Parents should not have to worry about sending their children to school. President Barack Obama has said after this event both political parties must address this issue.

I grieve today with the families of those killed and pray they will be comforted and find the strength to go on.

Remember this: evil thrives when good people do nothing.

Frederick R. Bedell Jr.

Glen Oaks Village

 

Kudos on concert


| letters@queenscourier.com

The 12-12-12 concert was a great event that brought all our favorite bands and musicians together in one place to be broadcast all over the world. It was a charitable event that was unequaled, with people giving what they could to help our neighbors so hurt by Sandy.

I saw a woman before the show who was in tears, who said she only wanted to go home but had no home to go to. I hope this concert raised enough money to help such people like this poor woman.

May God bless all those who helped.

Frederick R. Bedell Jr.

Glen Oaks Village

Thank teachers


| letters@queenscourier.com

Don’t believe the lies about teacher unions being selfish. Hundreds of UFT members have donated their time, energy and expertise around the clock for weeks to help victims of Sandy’s devastation. It’s a large operation with big logistical challenges and it is being coordinated with the efficiency of a carefully planned military operation. They’re doing manual labor in hazmat suits, ripping up floorboards and ruined insulation and removing debris. They’re delivering desperately needed supplies to housebound victims. They helped manage evacuation centers and staffed shelters. Recently they stuffed 30,000 backpacks for students who had lost everything. These initiatives culminated in a many-fronted Day of Action.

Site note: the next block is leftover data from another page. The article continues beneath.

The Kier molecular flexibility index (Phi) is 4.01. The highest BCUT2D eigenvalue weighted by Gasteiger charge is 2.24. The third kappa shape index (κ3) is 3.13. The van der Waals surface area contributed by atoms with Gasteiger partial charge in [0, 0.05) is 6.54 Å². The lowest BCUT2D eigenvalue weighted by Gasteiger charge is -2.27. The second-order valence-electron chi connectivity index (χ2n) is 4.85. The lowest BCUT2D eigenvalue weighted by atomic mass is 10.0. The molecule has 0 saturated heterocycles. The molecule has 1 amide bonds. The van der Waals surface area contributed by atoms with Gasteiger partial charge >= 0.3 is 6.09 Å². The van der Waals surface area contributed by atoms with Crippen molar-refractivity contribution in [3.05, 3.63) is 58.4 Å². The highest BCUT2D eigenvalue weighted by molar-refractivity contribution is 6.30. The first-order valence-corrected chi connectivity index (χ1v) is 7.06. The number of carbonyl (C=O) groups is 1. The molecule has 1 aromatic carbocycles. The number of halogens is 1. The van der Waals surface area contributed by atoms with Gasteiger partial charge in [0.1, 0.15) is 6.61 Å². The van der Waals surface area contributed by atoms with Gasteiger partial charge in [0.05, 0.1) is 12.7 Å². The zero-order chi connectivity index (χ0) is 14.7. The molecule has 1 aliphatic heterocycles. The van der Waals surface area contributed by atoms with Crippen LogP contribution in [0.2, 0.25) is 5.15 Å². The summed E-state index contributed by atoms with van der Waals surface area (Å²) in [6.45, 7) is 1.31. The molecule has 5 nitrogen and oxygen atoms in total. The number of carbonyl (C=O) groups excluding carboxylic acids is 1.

The teachers’ union has no reason to apologize for pursuing the best deal for their members through collective bargaining. Most people and some newspaper editors know that. But what deserves to be known as well is that the union is defined by its social and humanitarian efforts also, and these achievements deserve equally to be common knowledge.

Ron Isaac

Fresh Meadows

 

Thanking constituents


| letters@queenscourier.com

EDITOR’S NOTE: Below is a letter from Congressmember Steve Israel, who now also represents Bay Terrace, Beechhurst, Whitestone, Douglaston and Little Neck

I am writing to express my gratitude to the Queens community for re-electing me to serve in the 113th Congress. As I return to the House of Representatives to represent the people of New York’s new 3rd Congressional District, please know that I am grateful for your support, and I am honored to stand up for the values we share.

As we approach the start of a new year, we face many challenges. I am eager to get back to work, fighting harder than ever to protect our veterans and seniors, New York’s middle class families and small businesses who want to create jobs here at home. Thanks to your support, I’ll be able to continue working to reform our tax code to recognize the high cost of living in New York, while leading the charge to make college more affordable for students. I am committed to New York’s middle class families – and I’m looking forward to fighting on your behalf in the halls of Congress.